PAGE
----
In this essay, an attempt has been made to present the idea of human rights as having developed under historically and contextually specific conditions, although not necessarily along an east/west binary. In the circumstances, to talk about the human rights situation in nineteenth century colonial India or in East Pakistan may very well be akin to 'talking about auto-repair in the sixteenth century. This was not the vocabulary not the interpretive framework through which contemporary actors understood their actions or articulated their visions of justice or morality.'
Bangladesh's human rights movement came in active discussion in the 1980s under specific historical conditions. These local conditions were mediated to some extent by global events, especially the end of the era in which western democracies actively supported third world dictatorships as part of the cold war strategy to stave off communism. It is this period on which focus is being made in the remaining sections of this entry.
Human Rights in Bangladesh In the 1980s, the vibrant civil society movement resisting military rule found itself frequently suppressed and censored. In demanding restoration of democracy, at a time when authoritarian rule was being challenged all over the world, civil society movements found a powerful ally in the human rights framework. Leading human rights organisations were established during this period. The trajectory of Ain O Salish Kendra (ASK), a leading human rights and legal aid organisation, is illustrative of this moment.'
It was no surprise that ASK emerged as a human rights organisation in this period of severe political turmoil and civil unrest. Military rule had thrown into sharp relief questions of civil liberty and democracy. The atmosphere was charged and many citizens outside political parties were drawn by circumstances into political activism. The movement profoundly shaped the outlook and long-term aspirations of those involved in it. As the struggle to restore democratic politics unfolded, so did debates about the future and over what exactly constituted a democratic polity. For those associated with ASK, involvement in the political struggles of the day led to a heightened sense of urgency about human rights issues.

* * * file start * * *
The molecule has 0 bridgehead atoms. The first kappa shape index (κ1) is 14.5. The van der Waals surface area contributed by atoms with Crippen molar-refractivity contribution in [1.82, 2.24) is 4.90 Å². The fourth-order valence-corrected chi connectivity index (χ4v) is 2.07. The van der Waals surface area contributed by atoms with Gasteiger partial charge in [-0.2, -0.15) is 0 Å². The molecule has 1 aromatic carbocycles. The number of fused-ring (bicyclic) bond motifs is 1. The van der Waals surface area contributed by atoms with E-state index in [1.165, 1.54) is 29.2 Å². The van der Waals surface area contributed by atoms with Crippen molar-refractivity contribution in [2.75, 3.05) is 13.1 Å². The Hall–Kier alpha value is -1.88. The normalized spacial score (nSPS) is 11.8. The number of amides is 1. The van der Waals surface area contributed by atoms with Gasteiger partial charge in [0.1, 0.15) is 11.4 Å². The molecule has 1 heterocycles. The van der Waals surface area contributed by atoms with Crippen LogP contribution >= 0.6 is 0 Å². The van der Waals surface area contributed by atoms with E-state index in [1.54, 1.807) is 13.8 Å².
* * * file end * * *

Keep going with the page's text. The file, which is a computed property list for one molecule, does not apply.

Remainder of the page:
Organisations such as ASK were many years ahead of their times. When it was established in 1986, there were only a handful of organisations working within an explicitly human rights framework. A recent mapping listed at least 30 organisations working to further rights and social justice listed. Rights groups now cover the spectrum, from campaigning for environmental rights and the rights of indigenous communities to combating trafficking in persons and discrimination against dalits. The international award winning Bangladesh Environmental Lawyers Association (BELA), as well as Bangladesh National Women Lawyers Association (BNWLA), Bangladesh Legal Aid Services Trust (BLAST), Odhikar and the Society for Environment and Human Development are among the leading human rights organisations in the country.
The link between 'good governance' and neo-liberal development regimes has provided a direct stimulus to human rights work in Bangladesh. At least some of the more recent rush to use a rights-based framework derives directly from donor interest.'
The indivisibility of rights has been a central working principle for human rights defenders in Bangladesh. Acknowledging women's rights as human rights is also widely accepted as necessary. Activists have also begun to push the boundaries of who can be the subject of human rights, incorporating both sex workers and sexual and gender minorities within the rights framework. Human rights organisations have been extremely active in holding the state accountable for the rights violations of both individuals and collectivities, as for instance, slum dwellers and sex workers.'